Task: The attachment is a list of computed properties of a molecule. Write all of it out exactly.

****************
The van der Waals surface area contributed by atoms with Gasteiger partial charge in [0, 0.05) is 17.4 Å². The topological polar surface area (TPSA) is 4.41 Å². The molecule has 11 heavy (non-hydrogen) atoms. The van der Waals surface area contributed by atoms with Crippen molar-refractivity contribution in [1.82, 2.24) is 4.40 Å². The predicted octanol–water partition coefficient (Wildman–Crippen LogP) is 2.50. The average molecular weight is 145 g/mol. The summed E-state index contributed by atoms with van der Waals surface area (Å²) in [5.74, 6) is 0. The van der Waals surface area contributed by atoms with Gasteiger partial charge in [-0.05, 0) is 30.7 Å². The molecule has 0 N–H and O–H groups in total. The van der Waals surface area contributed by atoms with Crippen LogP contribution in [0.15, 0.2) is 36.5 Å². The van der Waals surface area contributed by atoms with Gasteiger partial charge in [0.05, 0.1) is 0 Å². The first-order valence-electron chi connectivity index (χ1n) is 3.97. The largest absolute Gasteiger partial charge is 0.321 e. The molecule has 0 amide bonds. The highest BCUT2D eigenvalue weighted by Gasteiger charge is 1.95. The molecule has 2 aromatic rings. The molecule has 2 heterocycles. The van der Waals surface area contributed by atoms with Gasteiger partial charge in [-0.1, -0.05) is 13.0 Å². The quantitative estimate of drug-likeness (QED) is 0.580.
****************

The van der Waals surface area contributed by atoms with Gasteiger partial charge in [0, 0.05) is 17.4 Å². The topological polar surface area (TPSA) is 4.41 Å². The molecule has 11 heavy (non-hydrogen) atoms. The van der Waals surface area contributed by atoms with Crippen molar-refractivity contribution in [1.82, 2.24) is 4.40 Å². The predicted octanol–water partition coefficient (Wildman–Crippen LogP) is 2.50. The average molecular weight is 145 g/mol. The summed E-state index contributed by atoms with van der Waals surface area (Å²) in [5.74, 6) is 0. The van der Waals surface area contributed by atoms with Gasteiger partial charge in [-0.05, 0) is 30.7 Å². The molecule has 0 N–H and O–H groups in total. The van der Waals surface area contributed by atoms with Crippen LogP contribution in [0.15, 0.2) is 36.5 Å². The van der Waals surface area contributed by atoms with Gasteiger partial charge in [0.05, 0.1) is 0 Å². The first-order valence-electron chi connectivity index (χ1n) is 3.97. The largest absolute Gasteiger partial charge is 0.321 e. The molecule has 0 amide bonds. The highest BCUT2D eigenvalue weighted by Gasteiger charge is 1.95. The molecule has 2 aromatic rings. The molecule has 2 heterocycles. The van der Waals surface area contributed by atoms with Gasteiger partial charge in [-0.1, -0.05) is 13.0 Å². The quantitative estimate of drug-likeness (QED) is 0.580.